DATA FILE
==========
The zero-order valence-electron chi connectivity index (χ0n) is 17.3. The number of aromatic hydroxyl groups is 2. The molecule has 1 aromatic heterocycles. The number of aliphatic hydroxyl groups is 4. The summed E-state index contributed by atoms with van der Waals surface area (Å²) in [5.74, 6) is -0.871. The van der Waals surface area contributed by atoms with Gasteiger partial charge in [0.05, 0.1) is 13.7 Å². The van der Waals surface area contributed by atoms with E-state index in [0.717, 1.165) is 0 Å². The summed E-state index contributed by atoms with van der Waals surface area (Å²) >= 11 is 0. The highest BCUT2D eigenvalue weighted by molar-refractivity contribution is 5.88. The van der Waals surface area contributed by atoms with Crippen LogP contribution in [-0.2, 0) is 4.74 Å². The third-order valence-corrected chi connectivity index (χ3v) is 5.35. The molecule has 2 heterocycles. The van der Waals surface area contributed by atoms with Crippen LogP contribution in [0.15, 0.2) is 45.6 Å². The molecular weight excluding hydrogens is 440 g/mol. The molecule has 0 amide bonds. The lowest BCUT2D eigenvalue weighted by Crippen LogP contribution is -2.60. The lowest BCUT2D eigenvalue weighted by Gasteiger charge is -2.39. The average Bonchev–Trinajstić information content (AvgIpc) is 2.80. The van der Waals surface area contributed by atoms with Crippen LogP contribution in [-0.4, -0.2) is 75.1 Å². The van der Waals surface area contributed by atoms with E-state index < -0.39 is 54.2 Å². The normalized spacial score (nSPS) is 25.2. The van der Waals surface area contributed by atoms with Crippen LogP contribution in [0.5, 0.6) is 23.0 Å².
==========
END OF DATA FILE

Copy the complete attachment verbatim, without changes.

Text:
The zero-order valence-electron chi connectivity index (χ0n) is 17.3. The number of aromatic hydroxyl groups is 2. The molecule has 1 aromatic heterocycles. The number of aliphatic hydroxyl groups is 4. The summed E-state index contributed by atoms with van der Waals surface area (Å²) in [5.74, 6) is -0.871. The van der Waals surface area contributed by atoms with Gasteiger partial charge in [0.05, 0.1) is 13.7 Å². The van der Waals surface area contributed by atoms with E-state index in [0.717, 1.165) is 0 Å². The summed E-state index contributed by atoms with van der Waals surface area (Å²) >= 11 is 0. The highest BCUT2D eigenvalue weighted by molar-refractivity contribution is 5.88. The van der Waals surface area contributed by atoms with Crippen LogP contribution in [-0.2, 0) is 4.74 Å². The third-order valence-corrected chi connectivity index (χ3v) is 5.35. The molecule has 2 heterocycles. The van der Waals surface area contributed by atoms with Crippen LogP contribution in [0.15, 0.2) is 45.6 Å². The molecular weight excluding hydrogens is 440 g/mol. The molecule has 0 amide bonds. The lowest BCUT2D eigenvalue weighted by Crippen LogP contribution is -2.60. The lowest BCUT2D eigenvalue weighted by Gasteiger charge is -2.39. The average Bonchev–Trinajstić information content (AvgIpc) is 2.80. The van der Waals surface area contributed by atoms with Crippen LogP contribution in [-0.4, -0.2) is 75.1 Å². The van der Waals surface area contributed by atoms with E-state index < -0.39 is 54.2 Å². The normalized spacial score (nSPS) is 25.2. The van der Waals surface area contributed by atoms with Crippen LogP contribution in [0.5, 0.6) is 23.0 Å².